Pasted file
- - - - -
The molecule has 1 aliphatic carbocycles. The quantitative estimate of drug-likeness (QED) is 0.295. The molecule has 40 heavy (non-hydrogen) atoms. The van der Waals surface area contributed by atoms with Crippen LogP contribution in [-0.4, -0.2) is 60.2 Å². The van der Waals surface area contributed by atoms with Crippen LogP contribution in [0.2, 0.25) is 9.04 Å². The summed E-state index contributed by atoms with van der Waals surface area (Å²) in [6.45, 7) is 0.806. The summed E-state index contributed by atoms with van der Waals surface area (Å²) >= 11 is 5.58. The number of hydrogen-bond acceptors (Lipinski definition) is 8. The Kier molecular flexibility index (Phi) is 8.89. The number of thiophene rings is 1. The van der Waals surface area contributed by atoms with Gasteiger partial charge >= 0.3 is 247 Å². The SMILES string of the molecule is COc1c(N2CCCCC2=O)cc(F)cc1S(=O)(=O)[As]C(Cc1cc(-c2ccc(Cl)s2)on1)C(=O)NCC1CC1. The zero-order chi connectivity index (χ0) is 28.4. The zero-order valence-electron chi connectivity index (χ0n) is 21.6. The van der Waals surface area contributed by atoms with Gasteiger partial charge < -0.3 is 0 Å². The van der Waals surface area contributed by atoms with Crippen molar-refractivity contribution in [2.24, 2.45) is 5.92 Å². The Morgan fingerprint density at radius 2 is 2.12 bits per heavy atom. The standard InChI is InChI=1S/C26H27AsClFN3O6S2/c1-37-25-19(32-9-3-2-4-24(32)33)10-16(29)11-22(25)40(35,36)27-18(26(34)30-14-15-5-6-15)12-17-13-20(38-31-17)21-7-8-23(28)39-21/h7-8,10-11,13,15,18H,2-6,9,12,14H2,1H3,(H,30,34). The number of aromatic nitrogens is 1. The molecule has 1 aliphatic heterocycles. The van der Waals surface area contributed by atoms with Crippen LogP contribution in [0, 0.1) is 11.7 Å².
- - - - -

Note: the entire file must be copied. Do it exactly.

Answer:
The molecule has 1 aliphatic carbocycles. The quantitative estimate of drug-likeness (QED) is 0.295. The molecule has 40 heavy (non-hydrogen) atoms. The van der Waals surface area contributed by atoms with Crippen LogP contribution in [-0.4, -0.2) is 60.2 Å². The van der Waals surface area contributed by atoms with Crippen LogP contribution in [0.2, 0.25) is 9.04 Å². The summed E-state index contributed by atoms with van der Waals surface area (Å²) in [6.45, 7) is 0.806. The summed E-state index contributed by atoms with van der Waals surface area (Å²) >= 11 is 5.58. The number of hydrogen-bond acceptors (Lipinski definition) is 8. The Kier molecular flexibility index (Phi) is 8.89. The number of thiophene rings is 1. The van der Waals surface area contributed by atoms with Gasteiger partial charge >= 0.3 is 247 Å². The SMILES string of the molecule is COc1c(N2CCCCC2=O)cc(F)cc1S(=O)(=O)[As]C(Cc1cc(-c2ccc(Cl)s2)on1)C(=O)NCC1CC1. The zero-order chi connectivity index (χ0) is 28.4. The zero-order valence-electron chi connectivity index (χ0n) is 21.6. The van der Waals surface area contributed by atoms with Gasteiger partial charge < -0.3 is 0 Å². The van der Waals surface area contributed by atoms with Crippen molar-refractivity contribution in [2.24, 2.45) is 5.92 Å². The Morgan fingerprint density at radius 2 is 2.12 bits per heavy atom. The standard InChI is InChI=1S/C26H27AsClFN3O6S2/c1-37-25-19(32-9-3-2-4-24(32)33)10-16(29)11-22(25)40(35,36)27-18(26(34)30-14-15-5-6-15)12-17-13-20(38-31-17)21-7-8-23(28)39-21/h7-8,10-11,13,15,18H,2-6,9,12,14H2,1H3,(H,30,34). The number of aromatic nitrogens is 1. The molecule has 1 aliphatic heterocycles. The van der Waals surface area contributed by atoms with Crippen LogP contribution in [0, 0.1) is 11.7 Å².